Creating an EPM Deployment Plan
This article is part of our "From the Trenches" collection. It describes how to create an Enterprise Project Management (EPM) deployment plan. It identifies phases and major points in an EPM Deployment plan, and it estimates times for each, based on a mid-sized organization with several hundred EPM system users. It also identifies factors that can affect the estimated duration times for each phase.
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Creating an EPM Deployment Plan
"Can you help us install the EPM system and get it up and running in a few days?" is one of the most common requests EPM deployment firms get. And regardless of the size of the organization, the short answer, is unfortunately, "No." The challenge isn't technology; it's a series of policy, process, procedure and practice questions that have the potential to create far-reaching organizational change.
Let's take a look at what an EPM deployment plan must include and how you can create your own. I've identified the major points and even put in estimated times for how long each phase might take in a mid-sized organization with several hundred EPM system users. Before you dismiss each time estimate as too short or too long, think about what you would need to do in your particular organization in order to accomplish that section. The durations are not work estimates, they are calendar estimates, so keep in mind how long it takes to get certain kinds of people assembled for the kind of work you will need.
1. Establish the EPM System deployment team
If we have no project team then our project won't go far. Several people will have to be assembled in order to bring this project from the idea phase all the way to production. With an overview plan already in mind, you will need to think about people who will be with the project as long as a couple of years.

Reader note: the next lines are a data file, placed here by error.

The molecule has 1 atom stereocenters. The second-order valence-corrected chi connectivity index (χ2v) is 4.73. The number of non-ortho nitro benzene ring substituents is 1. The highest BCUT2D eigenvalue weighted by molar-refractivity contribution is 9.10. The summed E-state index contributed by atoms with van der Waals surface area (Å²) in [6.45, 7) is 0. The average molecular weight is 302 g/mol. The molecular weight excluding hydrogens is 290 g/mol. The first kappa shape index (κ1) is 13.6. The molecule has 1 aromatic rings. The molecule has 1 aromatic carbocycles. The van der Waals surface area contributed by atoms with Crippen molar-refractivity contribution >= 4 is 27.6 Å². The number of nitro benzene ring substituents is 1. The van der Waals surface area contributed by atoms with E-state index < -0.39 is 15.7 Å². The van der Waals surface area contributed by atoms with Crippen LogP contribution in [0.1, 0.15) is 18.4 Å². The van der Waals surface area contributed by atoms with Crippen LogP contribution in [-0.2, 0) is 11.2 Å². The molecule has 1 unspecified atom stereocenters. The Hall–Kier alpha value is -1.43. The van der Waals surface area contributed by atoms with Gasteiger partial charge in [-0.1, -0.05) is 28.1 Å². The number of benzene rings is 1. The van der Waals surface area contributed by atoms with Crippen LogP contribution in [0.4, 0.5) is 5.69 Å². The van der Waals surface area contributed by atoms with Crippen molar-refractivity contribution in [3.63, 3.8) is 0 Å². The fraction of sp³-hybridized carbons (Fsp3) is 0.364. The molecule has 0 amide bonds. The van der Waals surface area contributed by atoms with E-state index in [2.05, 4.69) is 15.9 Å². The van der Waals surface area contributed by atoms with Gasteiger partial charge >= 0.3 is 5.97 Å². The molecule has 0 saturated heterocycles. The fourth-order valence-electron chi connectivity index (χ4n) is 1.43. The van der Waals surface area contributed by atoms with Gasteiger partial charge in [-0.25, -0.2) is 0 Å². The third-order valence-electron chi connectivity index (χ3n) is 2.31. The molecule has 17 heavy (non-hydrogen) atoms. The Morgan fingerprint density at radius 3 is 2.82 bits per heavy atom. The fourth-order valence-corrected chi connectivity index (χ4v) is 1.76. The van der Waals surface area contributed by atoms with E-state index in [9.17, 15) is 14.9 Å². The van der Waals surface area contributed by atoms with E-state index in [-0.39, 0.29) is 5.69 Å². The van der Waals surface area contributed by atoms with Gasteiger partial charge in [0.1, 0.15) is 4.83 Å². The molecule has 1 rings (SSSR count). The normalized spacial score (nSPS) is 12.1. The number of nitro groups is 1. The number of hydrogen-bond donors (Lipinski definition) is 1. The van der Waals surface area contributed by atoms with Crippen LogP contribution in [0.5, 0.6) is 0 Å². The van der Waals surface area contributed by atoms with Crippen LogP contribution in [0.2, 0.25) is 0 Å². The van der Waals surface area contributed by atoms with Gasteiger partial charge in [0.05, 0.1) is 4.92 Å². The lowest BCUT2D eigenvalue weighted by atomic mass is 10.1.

Key steps in this first phase are:
Identify Key Stakeholders
There's often one key stakeholder before the project even starts. It's usually someone at the executive level who is feeling the pain of not having this kind of system. That's a great start but it won't be nearly enough to bring such a project to fruition. Identifying the business owner of the system is critical to a successful EPM deployment and must be done almost immediately. The business owner will be the person who uses the benefits of the completed system and sees the value in going through what it will take to complete it. There may also be one or several executive sponsors. The executive sponsors might be management level staff who have some use for the ultimate results but they might also be people who will work on the project until its completion and then move on with little investment in the final operation of the EPM environment. You can live without an executive sponsor. You can't live without a business owner.
Identify internal expertise resources
Having determined who the business owner and possibly the executive sponsors are, the project team should determine what internal expertise is needed and available to move the project forward. Often we'll find a lack of expertise in a particular technology such as the current version of EPM software but that's not the only kind of expertise we require. Internal knowledge of the organization's processes, practices, procedures, roles and responsibilities and where data can be located to drive the process will be essential.
Engage external expertise (if required)